For the next half-hour the pilot, with his  face pressed into the open aperture of his cockpit window, picked his way in and out of cloud, along the intricate coast to the entrance of Oslo Fjord. Continuing in this manner he reached Drammen at 1,500 feet. Great activity was observed alongside the docks on the southern banks of Drammen Fjord. At least ten cargo vessels of all sizes were seen alongside, and numerous other ships were moored in the entrance to the fjord. The docks were floodlit and riding lights were displayed. Tempting though this target was, the pilot's task was to find and attack Oslo aerodrome. So, retracing his path, he set a course for the Norwegian capital at 3,000 feet.

At the head of the Oslo Fjord a severe snowstorm was encountered. The aerodrome at Fornebu and the surrounding country were completely obscured. Several attempts were made to penetrate the gloom, the  aircraft coming down to a height of 500 feet where it at once met with severe icing conditions. The pilot therefore flew back over enemy shipping in Drammen in the hope that the snowstorm would abate. In this he was disappointed; although Oslo was bathed in bright sunlight the area of the landing ground was still not visible. It might have been possible to judge the position of the target in relation to the town; but rather than risk the destruction of non-military objectives the pilot set a course for England, his bombs still on board. He landed safely at his base shortly after 4.30 in the morning, after being in the air for nine and a half hours. No wireless "fixes" were asked for or received throughout the flight.

Dress Rehearsal

In addition to bombing attacks, reconnaissance flights by all classes of bomber aircraft were made throughout the active period of the Norwegian campaign. The whereabouts of German shipping off the coasts of Germany, in the Belt, in Oslo Fjord and in the numerous fjords on the west coast of Norway were plotted, and much valuable information made available for the Royal Navy.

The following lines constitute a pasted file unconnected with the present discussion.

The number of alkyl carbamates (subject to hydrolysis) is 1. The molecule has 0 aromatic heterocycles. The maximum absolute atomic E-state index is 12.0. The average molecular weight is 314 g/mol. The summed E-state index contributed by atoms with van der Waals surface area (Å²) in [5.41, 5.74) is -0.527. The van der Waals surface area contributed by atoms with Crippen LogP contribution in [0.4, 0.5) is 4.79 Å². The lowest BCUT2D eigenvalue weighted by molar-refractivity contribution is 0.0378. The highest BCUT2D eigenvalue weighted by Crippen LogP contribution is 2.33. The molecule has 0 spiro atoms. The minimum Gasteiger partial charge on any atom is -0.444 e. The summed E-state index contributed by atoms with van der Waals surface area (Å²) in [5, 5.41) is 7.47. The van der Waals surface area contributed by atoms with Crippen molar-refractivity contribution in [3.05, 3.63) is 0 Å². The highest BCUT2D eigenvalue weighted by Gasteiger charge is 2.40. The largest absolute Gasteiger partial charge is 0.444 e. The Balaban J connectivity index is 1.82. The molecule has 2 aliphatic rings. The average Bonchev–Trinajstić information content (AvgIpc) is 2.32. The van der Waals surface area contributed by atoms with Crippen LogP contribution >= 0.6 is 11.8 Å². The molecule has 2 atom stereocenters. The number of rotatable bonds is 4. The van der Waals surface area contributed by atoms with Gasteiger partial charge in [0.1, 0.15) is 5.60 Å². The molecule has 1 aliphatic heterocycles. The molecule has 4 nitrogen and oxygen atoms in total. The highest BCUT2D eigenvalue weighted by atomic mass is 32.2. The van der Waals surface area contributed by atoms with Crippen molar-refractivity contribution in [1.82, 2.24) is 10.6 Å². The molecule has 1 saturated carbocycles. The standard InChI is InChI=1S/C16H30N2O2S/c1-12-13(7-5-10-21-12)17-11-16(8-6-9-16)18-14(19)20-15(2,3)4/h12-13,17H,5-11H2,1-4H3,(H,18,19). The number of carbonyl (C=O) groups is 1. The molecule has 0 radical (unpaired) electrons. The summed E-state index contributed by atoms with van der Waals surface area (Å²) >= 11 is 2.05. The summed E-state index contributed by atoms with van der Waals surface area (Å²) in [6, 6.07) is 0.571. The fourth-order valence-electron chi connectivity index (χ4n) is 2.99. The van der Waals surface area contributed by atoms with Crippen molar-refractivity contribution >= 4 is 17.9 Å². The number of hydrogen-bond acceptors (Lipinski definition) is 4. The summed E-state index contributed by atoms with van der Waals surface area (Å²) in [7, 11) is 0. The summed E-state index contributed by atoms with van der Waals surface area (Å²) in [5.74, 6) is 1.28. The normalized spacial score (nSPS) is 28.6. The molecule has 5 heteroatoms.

Through this period of just one month, Bomber Command was hard-worked, four squadron sorties in six days being nothing unusual. The losses were some thirty bombers.

More might, perhaps, have been accomplished, but the task was from the outset of the most formidable kind. There was no more than a small force of bombers available, and it had to operate at extreme range in thick weather, without fighter support and with information always inadequate and sometimes altogether lacking. Bomber Command did its utmost. All flights were carried out in the spirit of the crew of the Wellington who flew, at 300 feet through fierce snowstorms, from the north to the south of Norway and back to Scotland in fourteen and a half hours. The spirit of our pilots and crews was, indeed, as high at the end of those thirty days as it had been at the beginning.

Though they did not know it at the time, for most of them the campaign was a dress rehearsal for what they were about to be called upon to do over Holland, Belgium and France.

VI - Western Front:


10th May - 15th June, 1940

ON 10TH MAY, 1940, the Germans attacked Holland, Belgium and France simultaneously. For the sake of clarity their operations against the Dutch must first be briefly outlined.

They opened by a bombing attack on the Schipol aerodrome, the barracks at Amsterdam and the anti-aircraft defences nearby. This was soon followed by the descent of parachute troops on key points in and near The Hague, at Delft, Zandvoord, the Hook, Ymuiden, Eindhoven, Dordrecht and on the Waalhaven aerodrome near Rotterdam. They succeeded in capturing the aerodrome. By the afternoon of 10th May four major aerodromes in Fortress Holland, those at Waalhaven, Ypenburg, Ockenburg and Walkenburg were in German hands, despite the measures taken to deny their use to the invader. The Germans at once began to land troops in large numbers from troop-carrying aircraft. Two or three aerodromes were subsequently recaptured by the Dutch and held for a short period. German aircraft also landed in considerable numbers on the foreshore at Katwijk, Scheveningen and Wassenaar. The result of these air operations was to immobilise one Dutch army corps in Fortress Holland and to secure for the Germans control of the district of Dordrecht and the southern part of Rotterdam. The  effect on the general campaign in Holland was decisive.

The Royal Air Force immediately gave all the aid it could to the hard-pressed Dutch. This record deals only with the part played in it by Bomber Command. Its aircraft were in action within a few hours, but their task was very heavy. The main armies of Belgium, Great Britain and France were hotly engaged with the German invading forces and needed all the help - and more - that it was possible to give. Nevertheless the Dutch were not left to fight in the air unaided. On 10th May many bombing attacks were carried out on Dutch aerodromes in German hands and on the Dutch beaches, the most considerable being those on the Waalhaven and Ypenburg aerodromes, on a landing ground near Leyden and on the foreshore near The Hague. Considerable damage was done for the loss of four Blenheims. That night thirty-six Wellingtons burnt the hangars at Waalhaven and destroyed a large number of enemy aircraft on the ground, while a squadron of Whitleys bombed the approaches to Maastricht. A further attack was made on the same area on 11th May, and on 13th and 14th May the area round Breda was bombed by Battles from the Advanced Air Striking Force in France and by Blenheims from England. Great stocks of oil were set on fire.